Chapter XVII
 

"He's going to squeeze me out."

This was Davenant's reflection as he walked back, along the Embankment, to Rodney Temple's house. He made it bitterly, in the light of clarified views, as to the ethics of giving and taking benefits. Up to within the last few days the subject had seemed to him a relatively simple one. If you had money, and wished to give it away, you gave it. If you needed it, and were so lucky as to have it offered you, you took it. That was all. That such natural proceedings should create complicated relations and searchings of heart never entered his mind.

He could see that they might, however, now that the knowledge was forced upon him. Enlightenment came by the easy process of putting himself in Ashley's place. "I wouldn't take my wife as a kind of free gift from another fellow--I'll be hanged if I would! I'd marry her on my own or not at all."

And unless Ashley assumed the responsibilities of his future wife's position, he couldn't marry her "on his own." That much was clear. It was also the most proper thing in the world. It was a right--a privilege. He looked upon it chiefly as a privilege. Ashley would sell his estate, and, having paid him, Davenant, the money he had advanced, would send him about his business. There would be nothing left for him but to disappear. The minute there was no need for him there would be no place for him. He had been no more than the man who holds a horse till the owner comes and rides away.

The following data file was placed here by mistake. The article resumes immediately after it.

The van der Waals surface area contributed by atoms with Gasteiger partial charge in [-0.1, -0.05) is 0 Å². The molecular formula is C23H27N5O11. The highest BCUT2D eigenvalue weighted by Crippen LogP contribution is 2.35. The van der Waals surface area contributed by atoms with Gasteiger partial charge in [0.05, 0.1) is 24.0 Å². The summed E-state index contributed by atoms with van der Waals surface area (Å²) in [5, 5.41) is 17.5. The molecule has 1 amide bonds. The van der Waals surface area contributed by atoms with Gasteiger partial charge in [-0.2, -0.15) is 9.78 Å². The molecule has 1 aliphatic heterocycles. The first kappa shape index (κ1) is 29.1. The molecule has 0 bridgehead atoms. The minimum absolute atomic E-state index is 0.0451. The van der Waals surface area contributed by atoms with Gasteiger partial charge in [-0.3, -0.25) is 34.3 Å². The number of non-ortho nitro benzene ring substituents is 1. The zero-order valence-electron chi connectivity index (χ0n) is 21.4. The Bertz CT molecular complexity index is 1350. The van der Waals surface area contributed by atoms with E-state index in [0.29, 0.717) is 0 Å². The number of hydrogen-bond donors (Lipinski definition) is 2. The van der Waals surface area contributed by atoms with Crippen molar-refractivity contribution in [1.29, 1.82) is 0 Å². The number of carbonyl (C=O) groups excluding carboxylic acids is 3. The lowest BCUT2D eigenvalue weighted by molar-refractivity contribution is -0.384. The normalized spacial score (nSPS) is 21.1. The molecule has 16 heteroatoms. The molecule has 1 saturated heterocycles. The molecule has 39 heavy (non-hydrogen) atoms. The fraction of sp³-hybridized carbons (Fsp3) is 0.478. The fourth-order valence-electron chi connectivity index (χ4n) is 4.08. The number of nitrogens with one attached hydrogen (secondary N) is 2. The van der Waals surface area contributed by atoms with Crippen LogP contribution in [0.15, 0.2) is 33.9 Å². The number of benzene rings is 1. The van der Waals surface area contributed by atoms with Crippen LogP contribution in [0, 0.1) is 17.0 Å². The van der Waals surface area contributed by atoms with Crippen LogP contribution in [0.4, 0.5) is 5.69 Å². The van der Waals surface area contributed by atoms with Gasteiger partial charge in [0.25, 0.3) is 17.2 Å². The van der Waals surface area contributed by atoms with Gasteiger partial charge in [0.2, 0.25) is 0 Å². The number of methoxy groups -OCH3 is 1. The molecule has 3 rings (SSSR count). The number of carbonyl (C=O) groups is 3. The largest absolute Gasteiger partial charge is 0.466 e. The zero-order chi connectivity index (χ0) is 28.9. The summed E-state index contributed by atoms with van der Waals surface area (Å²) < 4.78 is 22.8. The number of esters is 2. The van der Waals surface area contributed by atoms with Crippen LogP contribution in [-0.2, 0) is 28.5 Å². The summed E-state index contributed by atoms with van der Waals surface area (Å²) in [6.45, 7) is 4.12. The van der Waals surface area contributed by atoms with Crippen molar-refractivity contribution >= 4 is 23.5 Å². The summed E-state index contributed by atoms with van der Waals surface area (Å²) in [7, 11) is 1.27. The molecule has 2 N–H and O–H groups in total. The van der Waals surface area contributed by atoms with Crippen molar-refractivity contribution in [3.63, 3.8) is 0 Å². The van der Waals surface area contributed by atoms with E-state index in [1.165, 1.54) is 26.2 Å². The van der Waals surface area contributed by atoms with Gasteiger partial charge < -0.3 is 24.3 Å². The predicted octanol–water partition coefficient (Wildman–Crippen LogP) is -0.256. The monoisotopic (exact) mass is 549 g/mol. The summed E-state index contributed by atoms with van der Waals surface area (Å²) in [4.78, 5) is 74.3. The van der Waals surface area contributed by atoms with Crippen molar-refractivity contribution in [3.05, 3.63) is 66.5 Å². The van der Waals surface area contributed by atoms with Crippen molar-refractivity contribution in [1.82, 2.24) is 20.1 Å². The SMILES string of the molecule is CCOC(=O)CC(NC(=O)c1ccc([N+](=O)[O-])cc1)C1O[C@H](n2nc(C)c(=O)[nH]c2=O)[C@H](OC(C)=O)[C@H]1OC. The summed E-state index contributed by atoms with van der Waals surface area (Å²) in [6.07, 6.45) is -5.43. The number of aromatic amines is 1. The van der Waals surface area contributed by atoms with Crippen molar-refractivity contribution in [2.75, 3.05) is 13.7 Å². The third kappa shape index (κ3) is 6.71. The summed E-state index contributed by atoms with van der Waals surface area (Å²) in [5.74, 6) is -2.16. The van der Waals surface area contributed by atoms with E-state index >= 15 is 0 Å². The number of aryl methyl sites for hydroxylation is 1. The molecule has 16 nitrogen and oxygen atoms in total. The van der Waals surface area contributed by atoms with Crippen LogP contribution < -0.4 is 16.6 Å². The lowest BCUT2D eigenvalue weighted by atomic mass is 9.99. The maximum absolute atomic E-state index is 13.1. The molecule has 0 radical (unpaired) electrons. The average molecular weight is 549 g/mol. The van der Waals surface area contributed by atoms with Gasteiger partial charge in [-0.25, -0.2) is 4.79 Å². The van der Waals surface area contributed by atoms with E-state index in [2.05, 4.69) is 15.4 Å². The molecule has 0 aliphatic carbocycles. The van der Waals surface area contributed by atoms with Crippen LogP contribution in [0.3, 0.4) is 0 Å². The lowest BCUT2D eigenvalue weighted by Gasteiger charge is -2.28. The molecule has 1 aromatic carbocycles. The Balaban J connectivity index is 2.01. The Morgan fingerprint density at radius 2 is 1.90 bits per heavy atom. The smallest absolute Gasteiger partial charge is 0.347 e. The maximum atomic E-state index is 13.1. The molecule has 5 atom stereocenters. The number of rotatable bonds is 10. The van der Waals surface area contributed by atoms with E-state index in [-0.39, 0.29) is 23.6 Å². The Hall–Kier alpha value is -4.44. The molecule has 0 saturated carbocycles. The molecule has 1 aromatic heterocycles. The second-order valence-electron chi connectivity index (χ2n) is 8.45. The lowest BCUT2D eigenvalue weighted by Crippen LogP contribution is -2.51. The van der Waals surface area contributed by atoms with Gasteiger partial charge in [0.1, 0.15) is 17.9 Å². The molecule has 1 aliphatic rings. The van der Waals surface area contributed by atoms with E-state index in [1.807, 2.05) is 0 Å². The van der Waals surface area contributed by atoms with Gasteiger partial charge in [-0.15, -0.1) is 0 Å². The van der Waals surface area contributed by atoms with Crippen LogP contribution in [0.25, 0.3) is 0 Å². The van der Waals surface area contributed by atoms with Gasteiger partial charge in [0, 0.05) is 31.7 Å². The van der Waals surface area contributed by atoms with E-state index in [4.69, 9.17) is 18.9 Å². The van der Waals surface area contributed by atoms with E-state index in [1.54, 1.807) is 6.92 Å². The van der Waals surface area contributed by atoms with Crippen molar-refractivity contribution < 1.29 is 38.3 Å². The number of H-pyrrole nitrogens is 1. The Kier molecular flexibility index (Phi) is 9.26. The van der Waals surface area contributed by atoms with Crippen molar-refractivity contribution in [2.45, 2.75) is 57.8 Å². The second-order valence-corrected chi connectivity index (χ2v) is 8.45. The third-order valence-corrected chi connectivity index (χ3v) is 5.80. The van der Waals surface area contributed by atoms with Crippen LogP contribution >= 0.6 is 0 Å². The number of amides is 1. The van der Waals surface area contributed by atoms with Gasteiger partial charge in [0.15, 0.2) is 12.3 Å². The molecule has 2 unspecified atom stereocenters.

Worse than that reflection was the fear that his intervention had been uncalled for in the first place. The belief that it was imperative had been his sole excuse for forcing himself on people who fought against his aid and professed themselves able to get along without it. But the event seemed to show that if he had let things alone, Rupert Ashley would have come and taken the burden on himself. As he was apparently able to shoulder it, it would have been better to let him do it. In that case he, Peter Davenant, would not have found himself in a position from which he could not withdraw, while it was a humiliation to be dislodged from it.